As summer winds down, or maybe just gets skipped over, the foggy nights and cool morning remind me of why I love Zinfandel so much. Zinfandel is a wine that has as many flavors and styles as there are ways to make BBQ sauce. Zinfandel is also the perfect summer party, and BBQ wine. With that in mind, ZAP (Zinfandel Advocates & Producers) is hosting a showcase of Zinfandel at Ridge Lytton Springs, on Saturday, August 16th. Here, over 40 producers will be pairing their Zinfandels with delicious foods from Pizza Politana! Included with your ticket, you get all of your tastings and half a pizza. My only problem is they all sound so good – Wild Mushroom, Smoked Mozzarella, Thyme & Truffle Oil; Black Mission Fig, Zoe’s Bacon, Gorgonzola & Creamy Leeks; Housemade Red Wine Sausage (not spicy), County Line Farm Mustard Greens, Tomato Sauce & Mozzarella. How do I choose? I suspect the bacon will have it. Participating wineries include some personal favorite of D-Cubed, Elyse Winery, Fields Family Winery, Kokomo Winery, and Ridge – as well as many more! Tickets are $60 per person ($45 for ZAP members) and include tasting and 1/2 a pizza w/salad. Additional food is available for purchase as well as several other sampling opportunities. Hope to see you there! Tickets to this event were provided, however all yumtacular (thanks James!) opinions of said pizza, and sips of wine, are my own. Google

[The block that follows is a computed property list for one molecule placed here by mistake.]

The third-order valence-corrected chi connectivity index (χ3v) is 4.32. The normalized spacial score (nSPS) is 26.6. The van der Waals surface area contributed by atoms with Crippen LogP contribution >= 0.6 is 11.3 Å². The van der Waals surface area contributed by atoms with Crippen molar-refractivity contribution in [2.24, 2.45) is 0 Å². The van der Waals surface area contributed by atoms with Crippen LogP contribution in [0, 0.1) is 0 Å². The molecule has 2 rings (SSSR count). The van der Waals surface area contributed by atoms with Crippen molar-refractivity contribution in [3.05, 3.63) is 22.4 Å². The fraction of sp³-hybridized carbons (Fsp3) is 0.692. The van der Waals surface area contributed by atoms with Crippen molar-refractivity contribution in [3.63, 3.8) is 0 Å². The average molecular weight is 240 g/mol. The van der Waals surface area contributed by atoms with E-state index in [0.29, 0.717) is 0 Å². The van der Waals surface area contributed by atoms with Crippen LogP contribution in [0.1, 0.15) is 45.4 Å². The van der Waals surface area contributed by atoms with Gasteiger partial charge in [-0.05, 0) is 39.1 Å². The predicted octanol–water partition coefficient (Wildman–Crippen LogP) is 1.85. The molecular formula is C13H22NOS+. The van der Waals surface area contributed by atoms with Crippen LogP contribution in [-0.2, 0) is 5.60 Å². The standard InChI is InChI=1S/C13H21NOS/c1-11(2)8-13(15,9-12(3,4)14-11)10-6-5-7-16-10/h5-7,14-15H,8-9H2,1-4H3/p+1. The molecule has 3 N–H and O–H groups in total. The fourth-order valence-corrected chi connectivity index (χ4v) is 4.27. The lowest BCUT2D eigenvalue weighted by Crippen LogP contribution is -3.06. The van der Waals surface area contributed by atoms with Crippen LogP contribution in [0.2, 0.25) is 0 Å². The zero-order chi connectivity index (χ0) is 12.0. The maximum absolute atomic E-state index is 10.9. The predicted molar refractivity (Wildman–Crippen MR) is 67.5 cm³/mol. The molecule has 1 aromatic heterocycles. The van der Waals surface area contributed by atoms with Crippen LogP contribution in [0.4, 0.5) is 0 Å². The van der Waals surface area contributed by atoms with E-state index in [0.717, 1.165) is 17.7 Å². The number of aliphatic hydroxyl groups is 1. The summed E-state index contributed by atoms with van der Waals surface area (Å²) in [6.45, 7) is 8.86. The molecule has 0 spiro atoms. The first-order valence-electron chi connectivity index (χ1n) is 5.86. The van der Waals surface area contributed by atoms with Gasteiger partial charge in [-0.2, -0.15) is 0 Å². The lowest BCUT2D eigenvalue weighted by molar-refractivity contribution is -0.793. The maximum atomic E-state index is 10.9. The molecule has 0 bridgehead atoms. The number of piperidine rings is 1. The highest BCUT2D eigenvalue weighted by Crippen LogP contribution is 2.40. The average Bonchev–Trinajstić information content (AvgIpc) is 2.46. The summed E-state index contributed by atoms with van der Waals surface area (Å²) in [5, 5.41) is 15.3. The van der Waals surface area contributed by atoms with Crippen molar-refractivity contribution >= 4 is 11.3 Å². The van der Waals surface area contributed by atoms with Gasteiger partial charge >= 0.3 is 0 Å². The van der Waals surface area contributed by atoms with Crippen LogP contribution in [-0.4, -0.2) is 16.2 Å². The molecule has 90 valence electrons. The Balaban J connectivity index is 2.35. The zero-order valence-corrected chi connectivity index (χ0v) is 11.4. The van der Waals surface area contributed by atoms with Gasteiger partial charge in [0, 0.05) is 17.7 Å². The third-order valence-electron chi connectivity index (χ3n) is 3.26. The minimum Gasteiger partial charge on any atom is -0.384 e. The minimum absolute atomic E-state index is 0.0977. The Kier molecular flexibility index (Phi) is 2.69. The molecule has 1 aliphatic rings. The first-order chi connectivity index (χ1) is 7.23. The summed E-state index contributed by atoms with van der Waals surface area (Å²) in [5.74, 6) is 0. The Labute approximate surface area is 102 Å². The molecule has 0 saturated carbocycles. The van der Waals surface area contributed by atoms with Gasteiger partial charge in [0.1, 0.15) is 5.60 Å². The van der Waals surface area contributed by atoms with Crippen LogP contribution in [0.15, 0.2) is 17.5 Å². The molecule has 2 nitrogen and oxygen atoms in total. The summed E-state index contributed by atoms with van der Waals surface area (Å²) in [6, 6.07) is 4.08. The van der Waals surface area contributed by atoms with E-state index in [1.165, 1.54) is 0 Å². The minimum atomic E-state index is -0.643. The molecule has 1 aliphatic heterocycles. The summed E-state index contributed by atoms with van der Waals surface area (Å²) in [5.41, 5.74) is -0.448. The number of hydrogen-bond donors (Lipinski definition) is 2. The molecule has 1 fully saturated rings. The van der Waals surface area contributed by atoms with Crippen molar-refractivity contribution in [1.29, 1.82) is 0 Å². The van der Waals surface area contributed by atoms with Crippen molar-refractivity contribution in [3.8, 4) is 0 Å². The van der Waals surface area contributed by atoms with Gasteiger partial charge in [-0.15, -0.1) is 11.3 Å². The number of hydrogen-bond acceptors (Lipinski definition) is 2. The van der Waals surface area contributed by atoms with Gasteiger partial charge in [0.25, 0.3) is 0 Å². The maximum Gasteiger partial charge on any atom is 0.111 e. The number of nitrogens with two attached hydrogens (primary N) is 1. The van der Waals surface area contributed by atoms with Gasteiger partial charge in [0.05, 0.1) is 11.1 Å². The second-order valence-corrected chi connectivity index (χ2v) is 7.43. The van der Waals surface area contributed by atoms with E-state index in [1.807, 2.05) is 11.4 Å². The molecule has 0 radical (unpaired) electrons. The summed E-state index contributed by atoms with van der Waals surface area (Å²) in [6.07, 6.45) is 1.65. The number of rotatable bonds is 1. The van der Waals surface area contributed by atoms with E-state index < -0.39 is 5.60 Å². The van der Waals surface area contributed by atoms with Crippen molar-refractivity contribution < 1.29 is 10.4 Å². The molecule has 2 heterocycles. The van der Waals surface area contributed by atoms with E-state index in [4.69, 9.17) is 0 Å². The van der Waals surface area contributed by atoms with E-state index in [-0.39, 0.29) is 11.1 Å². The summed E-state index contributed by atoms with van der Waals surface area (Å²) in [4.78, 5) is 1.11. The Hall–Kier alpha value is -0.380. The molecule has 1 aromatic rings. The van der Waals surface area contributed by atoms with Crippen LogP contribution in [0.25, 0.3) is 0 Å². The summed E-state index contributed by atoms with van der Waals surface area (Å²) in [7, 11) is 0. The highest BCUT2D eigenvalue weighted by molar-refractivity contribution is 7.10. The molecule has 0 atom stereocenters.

It isn’t often that I find a new winery, that I haven’t at least heard of. Recently, when I received the invitation to the Ousterhout Wine & Vineyard Release party here in San Francisco, I was excited to be able to go and try new wines without having to go very far from home. Leave it to me and my city dwelling blogging friends to be able to go wine tasting on a Tuesday night in the Marina! Owners Douglas and Nancy Ousterhout create delicious Pinot Noir Rose and Zinfandel from a small vineyards in Sonoma County, as well as thier estate vineyard in Alexander Valley. With strong agricultural roots, the Ousterhouts are wine naturals. With a thriving medical practice in San Francisco, the vineyard property is a weekend retreat where they can build their brand in the tranquility of this quiet corner of Sonoma. Winemaker Michah Wirth cut his baby teeth in Oregon, working with cult producers like Raptor Ridge before moving back to Healdsburg. Here, he started working with Gary Farrel Winery, where he spent 7 years learning how to create stellar Pinot Noir. Like most young winemakers, he wanted to create his own wines, which he did in 2007 with Joseph Jewell in 2006. Today, he makes the wines at Ousterhout in a refreshingly different style. While the zins are bold, they are not overpowering. The roses are distinctive and not sweet. With three roses and two Zinfandels, along with a Sauvignon Blanc for added measure, Ousterhout is tightly focused on their wines. In particular, the three roses really caught my attention. This week, my rose of the week is the porch pounder summer loving Russian River Valley Rose of Pinot Noir. Along with two vineyard designate roses, the Russian River is a delightfully crisp refreshing Rose. With bright red fruit, Tuscan melon, strawberries and mineral note, this is a great rose for grilled chicken, salads, and turkey burgers. At only $22, it’s an afforable summer wine, that is brest served well chilled on the deck with friends. Check out Ousterhout’s other wines here! Enjoy a great dry rose of Zinfandel, or a classic Zinfandel from Dry Creek! Jack Steffan, Director of Sales & Marketing graciously provided me with a bottle of wine for further inspection, but all options and expression of joy are my own. Google